Harold S. Paisley
Question: How can the expression "sin lieth at the door" be understood? These are the words of God to Cain. Was a sacrifice for Cain in the mind of the Lord? (Gen. 4:1-7)
Answer: Two distinct interpretations have been given of these words of God to Cain. We believe they form a warning from the Lord to Cain. It has been thought by some that their meaning is there is danger of great sin which is at the very threshold. Others state that they understand it as saying there is a sin offering at the door waiting to be accepted.
It is our judgment that the first is in context as the R.V. margin emphasizes the words "unto thee is its desire, but thou shalt rule over it. Is it not the idea that sin desires to have you, but you must overcome it? These ancient words seem the same in meaning as the Lord Jesus words to Peter "Satan bath desired to have you."
Question: Constantly in ministry, the expression "Canon of the Scriptures" is mentioned. As a new believer, I have often wondered what is the meaning of this. Could a simple explanation be given in Words in Season?
Answer: I trust that as simply as possible a suitable answer is given here. It would take many pages to cover this very interesting and important subject. The word "canon" means the rule of standard by which writings were judged to be divinely inspired and therefore part of the Scriptures of Truth.
God-fearing Jews, no doubt under the guidance and control of the Holy Spirit of God, made a collection of sacred writings which established the Law of Moses, the Prophets and the Psalms. The Lord Jesus placed His sanction upon this selection (Luke 24:44). Other Hebrew writings were not included, such as the Apocryphal Books.
As the Gospels and the Epistles were written, the rule of acceptance was followed until the twenty-seven books of the New Testament were completed. The "canon" was now entire, including sixty-six books. These are the final rule of faith for believers. Every christian has in his hand and in his mother tongue, the unerring, infallible Scriptures. In the great matter of their preservation, like the manna in the golden pot, we bow in thanksgiving and worship.
Question: Is it scriptural to state that there are degrees of punishment apportioned to those who are sentenced to eternal fire?
Answer: It is a dreadful prospect awaiting all who die in their sins to be finally cast into the lake of fire. In considering the solemnity of the doctrine of penalty according to privilege, one would thank God that we have been delivered from going down into the pit. The possibility of any we know perishing should increase our potential and compassion to win the lost.
The reading of Luke 12:47-48 and Matthew 11:20-24 support the truth that there are degrees of punishment. The Judge of all the earth will do right, for His judgments are righteous. He will take into account all the circumstances, privileges, opportunities and background of each one who appears before Him in his sins. In the final summing of each individual case, appropriate sentence will be passed. Some will have "few stripes" and some "many." For some, the judgment will be "more tolerable" than for others. For all however, it will be an awful day. All hope will be taken away forever. Some will go to the Lake of Fire who have never heard the story of the cross, yet conscience and creation witnessed, and if heeded, would have brought the light of the gospel. To hear the message of salvation and finally reject the offer of grace will incur the severest damnation. "What shall the end be of them that obey not the gospel?" Only eternity will reveal.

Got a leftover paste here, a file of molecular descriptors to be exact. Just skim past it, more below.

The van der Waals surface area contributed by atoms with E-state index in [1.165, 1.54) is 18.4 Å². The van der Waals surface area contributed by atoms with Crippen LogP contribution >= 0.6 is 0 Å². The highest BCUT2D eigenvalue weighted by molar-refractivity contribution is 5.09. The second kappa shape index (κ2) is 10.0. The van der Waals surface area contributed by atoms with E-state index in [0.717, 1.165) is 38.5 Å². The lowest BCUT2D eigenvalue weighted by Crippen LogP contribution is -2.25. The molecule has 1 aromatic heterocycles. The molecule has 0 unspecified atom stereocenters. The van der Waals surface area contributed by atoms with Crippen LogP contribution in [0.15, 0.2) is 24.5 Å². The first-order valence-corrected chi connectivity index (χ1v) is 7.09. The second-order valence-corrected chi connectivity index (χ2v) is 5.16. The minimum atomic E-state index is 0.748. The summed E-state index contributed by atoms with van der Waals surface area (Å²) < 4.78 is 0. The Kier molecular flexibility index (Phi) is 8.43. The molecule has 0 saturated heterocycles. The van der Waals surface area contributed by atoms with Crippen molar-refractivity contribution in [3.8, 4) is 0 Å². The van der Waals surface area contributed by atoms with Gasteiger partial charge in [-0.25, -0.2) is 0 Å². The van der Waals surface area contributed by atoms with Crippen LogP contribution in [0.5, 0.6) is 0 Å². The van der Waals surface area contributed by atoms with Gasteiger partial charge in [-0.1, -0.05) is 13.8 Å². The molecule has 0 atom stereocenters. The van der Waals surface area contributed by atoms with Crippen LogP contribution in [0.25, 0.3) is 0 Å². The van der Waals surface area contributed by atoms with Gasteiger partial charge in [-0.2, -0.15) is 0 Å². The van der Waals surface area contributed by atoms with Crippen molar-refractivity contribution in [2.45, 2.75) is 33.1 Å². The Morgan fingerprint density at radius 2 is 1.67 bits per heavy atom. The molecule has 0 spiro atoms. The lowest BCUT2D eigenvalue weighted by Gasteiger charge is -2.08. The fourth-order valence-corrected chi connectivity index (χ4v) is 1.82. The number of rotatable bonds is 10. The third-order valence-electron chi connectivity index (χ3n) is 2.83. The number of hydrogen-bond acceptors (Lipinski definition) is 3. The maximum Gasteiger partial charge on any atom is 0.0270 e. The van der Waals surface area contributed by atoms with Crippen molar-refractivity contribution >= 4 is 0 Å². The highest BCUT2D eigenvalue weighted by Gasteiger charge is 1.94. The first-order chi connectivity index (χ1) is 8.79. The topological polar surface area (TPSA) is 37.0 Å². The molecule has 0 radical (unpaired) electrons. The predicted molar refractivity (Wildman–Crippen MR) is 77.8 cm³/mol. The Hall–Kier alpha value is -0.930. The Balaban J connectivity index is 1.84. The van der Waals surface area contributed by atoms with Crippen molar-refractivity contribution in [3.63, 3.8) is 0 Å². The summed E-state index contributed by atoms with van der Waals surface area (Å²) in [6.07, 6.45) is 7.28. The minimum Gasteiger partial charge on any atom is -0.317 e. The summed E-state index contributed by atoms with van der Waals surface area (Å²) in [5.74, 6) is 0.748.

Question: It is being taught in relation to the phrase "Christ, who through the eternal spirit offered Himself without spot to God" (Heb. 9:14), that the Spirit here is His own Spirit and not the usual teaching that it is indeed the Holy Spirit.
Answer: It is our firm belief that this teaching that the Lord Jesus offered the sacrifice in the power of His divine personality is contrary to the beautiful teaching of Heb. 9:11-15. The teaching is the result of reading Westcotts translation, which we do not accept on this passage.
The context reveals the purpose of the text to show that each person of the Divine Trinity has taken part in the work of redemption. Our Lord Jesus Christ had the suffering part, having come into manhood for the purpose of that great work. He offered His sacrifice in death by the same Holy Spirit through whom He served in His life. It was through the Holy Spirit that the sacrifice was offered to God. Thus, we believe all the persons of the Godhead were involved in the final offering by which sin has been put away. The One who made the offering has been raised again in power according to the Spirit of Holiness and is presently seated at the right hand of God. In the acceptance of His sacrifice, the persons of the Godhead are seen (Romans 1:3-4; Heb. 9:12).